The government is weighing the pros and cons of raising the FDI limit in defence production with the long-term objective of making India a major player in the sector, commerce and industry minister Anand Sharma said on Monday.
Sharma told an Assocham function in New Delhi that the government is looking at the "long-term interest in ensuring that India has technologies and becomes a major manufacturing place" for defence equipment.
He said the "sensitivities" of the defence establishment would be taken into consideration before a decision is taken. Different agencies, including the ministries of defence and finance, the department of industrial policy and promotion, and the planning commission, are debating the issue, he added.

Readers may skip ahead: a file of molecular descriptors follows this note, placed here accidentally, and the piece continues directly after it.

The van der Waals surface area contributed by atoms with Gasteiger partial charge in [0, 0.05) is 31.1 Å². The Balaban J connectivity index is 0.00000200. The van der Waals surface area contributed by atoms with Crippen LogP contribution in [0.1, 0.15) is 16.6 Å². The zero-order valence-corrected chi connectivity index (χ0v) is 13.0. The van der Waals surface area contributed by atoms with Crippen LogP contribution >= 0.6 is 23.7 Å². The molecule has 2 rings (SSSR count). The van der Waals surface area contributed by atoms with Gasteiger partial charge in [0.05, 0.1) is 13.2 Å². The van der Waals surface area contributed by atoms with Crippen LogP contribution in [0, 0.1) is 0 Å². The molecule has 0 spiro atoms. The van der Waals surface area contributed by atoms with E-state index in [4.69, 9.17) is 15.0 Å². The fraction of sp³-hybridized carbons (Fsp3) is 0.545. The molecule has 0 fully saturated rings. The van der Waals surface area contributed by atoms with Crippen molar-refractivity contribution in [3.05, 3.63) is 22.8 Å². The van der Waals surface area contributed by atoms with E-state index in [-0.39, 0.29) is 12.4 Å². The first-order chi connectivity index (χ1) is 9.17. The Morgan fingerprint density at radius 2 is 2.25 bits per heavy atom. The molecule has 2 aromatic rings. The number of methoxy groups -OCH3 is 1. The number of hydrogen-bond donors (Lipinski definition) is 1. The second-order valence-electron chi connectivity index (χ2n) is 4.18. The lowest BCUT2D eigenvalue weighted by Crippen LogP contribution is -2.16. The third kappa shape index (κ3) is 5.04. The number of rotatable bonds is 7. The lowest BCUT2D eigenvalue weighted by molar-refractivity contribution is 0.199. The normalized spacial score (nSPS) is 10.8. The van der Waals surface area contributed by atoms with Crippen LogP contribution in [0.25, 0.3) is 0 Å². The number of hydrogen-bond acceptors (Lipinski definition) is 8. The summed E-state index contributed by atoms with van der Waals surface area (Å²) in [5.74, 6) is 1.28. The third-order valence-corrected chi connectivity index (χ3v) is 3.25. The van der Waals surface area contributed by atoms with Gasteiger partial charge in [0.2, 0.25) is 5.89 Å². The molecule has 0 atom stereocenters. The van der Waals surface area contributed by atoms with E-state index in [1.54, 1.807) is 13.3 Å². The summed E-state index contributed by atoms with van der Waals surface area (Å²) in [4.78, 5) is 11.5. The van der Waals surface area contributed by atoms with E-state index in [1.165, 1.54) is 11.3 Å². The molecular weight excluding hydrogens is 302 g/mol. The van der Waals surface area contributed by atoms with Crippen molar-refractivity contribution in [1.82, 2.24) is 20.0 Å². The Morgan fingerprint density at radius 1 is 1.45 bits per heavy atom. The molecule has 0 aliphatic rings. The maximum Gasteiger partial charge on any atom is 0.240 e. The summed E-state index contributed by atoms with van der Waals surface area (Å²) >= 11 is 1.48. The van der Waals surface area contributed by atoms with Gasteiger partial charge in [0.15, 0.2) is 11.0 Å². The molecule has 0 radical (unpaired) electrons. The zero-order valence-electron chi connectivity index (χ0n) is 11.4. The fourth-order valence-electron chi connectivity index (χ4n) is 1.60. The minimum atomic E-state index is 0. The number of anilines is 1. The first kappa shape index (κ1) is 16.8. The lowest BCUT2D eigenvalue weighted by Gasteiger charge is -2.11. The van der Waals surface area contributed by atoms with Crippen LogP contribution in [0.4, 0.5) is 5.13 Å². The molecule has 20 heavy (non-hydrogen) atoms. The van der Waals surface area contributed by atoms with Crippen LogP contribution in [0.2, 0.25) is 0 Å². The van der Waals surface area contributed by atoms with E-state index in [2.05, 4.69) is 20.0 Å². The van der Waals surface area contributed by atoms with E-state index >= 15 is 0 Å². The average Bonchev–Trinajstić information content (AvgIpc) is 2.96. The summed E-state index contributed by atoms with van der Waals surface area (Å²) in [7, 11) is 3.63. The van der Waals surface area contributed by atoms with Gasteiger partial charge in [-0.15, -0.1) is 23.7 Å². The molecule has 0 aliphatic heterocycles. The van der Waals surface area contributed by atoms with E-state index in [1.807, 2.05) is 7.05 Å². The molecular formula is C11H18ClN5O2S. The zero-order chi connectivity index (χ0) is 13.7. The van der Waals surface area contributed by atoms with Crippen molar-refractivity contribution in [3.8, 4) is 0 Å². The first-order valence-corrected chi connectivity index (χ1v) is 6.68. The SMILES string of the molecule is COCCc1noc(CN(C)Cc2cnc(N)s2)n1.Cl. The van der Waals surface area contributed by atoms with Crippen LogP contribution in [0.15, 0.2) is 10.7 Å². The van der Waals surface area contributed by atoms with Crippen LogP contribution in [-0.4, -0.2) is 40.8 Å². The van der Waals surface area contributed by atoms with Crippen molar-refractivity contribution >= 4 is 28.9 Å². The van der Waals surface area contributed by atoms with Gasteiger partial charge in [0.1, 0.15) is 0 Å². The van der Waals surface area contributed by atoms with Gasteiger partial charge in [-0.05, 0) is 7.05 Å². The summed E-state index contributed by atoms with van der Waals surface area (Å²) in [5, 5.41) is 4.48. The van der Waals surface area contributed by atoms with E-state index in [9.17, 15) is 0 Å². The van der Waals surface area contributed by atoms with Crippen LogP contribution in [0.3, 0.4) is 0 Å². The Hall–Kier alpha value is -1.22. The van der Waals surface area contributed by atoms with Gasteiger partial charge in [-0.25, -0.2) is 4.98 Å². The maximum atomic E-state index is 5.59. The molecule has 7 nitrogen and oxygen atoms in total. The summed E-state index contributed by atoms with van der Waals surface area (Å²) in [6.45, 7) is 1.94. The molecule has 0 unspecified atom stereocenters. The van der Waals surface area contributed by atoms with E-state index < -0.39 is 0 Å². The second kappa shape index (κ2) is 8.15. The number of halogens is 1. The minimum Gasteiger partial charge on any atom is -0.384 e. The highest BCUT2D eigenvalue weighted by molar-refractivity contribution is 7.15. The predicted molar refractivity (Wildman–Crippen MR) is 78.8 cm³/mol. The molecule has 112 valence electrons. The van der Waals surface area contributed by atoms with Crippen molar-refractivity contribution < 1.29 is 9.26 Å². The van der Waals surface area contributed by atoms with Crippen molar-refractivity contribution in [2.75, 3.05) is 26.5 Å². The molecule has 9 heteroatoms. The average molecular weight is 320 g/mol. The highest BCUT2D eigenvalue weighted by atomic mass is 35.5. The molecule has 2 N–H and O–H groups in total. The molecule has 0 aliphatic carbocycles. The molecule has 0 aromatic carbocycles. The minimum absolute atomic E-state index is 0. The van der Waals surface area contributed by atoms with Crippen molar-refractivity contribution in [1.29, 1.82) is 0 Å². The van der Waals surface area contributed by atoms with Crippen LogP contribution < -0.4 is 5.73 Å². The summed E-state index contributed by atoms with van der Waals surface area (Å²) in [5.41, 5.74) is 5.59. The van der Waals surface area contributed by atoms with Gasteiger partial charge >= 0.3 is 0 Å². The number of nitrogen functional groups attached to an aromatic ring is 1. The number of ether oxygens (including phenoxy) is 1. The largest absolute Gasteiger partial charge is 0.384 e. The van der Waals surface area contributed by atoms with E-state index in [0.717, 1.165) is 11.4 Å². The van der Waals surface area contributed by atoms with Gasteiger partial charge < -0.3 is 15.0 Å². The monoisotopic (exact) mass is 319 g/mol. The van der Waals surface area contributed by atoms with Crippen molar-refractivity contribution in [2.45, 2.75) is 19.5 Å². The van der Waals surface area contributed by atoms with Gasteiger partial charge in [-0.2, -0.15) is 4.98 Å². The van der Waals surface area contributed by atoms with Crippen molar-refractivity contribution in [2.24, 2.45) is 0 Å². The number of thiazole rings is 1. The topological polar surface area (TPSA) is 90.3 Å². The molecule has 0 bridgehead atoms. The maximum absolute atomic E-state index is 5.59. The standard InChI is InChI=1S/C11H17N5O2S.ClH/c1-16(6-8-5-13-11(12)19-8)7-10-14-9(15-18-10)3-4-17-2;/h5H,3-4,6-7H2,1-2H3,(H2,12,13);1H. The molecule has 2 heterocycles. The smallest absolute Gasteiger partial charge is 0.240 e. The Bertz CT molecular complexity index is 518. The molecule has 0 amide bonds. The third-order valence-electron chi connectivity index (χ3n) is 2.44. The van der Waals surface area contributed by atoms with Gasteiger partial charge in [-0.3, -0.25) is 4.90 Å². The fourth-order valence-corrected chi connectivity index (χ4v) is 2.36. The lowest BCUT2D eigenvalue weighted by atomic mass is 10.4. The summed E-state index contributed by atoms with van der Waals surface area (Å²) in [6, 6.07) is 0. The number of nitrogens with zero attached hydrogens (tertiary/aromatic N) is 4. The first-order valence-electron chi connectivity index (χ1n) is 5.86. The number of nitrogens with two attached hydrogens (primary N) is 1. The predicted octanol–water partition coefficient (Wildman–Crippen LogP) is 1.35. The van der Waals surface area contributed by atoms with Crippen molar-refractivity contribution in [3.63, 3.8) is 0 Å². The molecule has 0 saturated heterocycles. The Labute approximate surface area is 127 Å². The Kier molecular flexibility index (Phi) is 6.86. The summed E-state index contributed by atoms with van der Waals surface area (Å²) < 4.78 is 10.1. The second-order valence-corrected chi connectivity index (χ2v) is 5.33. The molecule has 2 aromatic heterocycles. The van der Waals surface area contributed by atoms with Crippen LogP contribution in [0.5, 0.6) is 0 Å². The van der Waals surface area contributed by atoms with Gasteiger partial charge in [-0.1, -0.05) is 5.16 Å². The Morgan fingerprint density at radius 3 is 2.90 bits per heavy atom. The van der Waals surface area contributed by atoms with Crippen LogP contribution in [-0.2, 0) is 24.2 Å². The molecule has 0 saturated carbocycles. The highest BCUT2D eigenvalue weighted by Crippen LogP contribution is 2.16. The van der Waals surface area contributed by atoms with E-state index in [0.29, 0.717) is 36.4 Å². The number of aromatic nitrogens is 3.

India permits 26 per cent foreign direct investment (FDI) in defence manufacturing, an area of growing interest for the domestic private sector, which is demanding that 100 per cent FDI be permitted. Major industrial groups like Larsen and Toubro, Tata, Mahindra and Punj Lloyd are already engaged in different defence-related businesses.
Of the total defence allocation of Rs1,47,344 crore for 2010-11, a large chunk of Rs60,000 crore has been earmarked for capital expenditure.
While the country has a large domestic defence manufacturing base, mainly in the public sector, the government sources equipment worth Rs30,000-35,000 crore a year from abroad for the world's second-largest 1.5-million-strong defence force.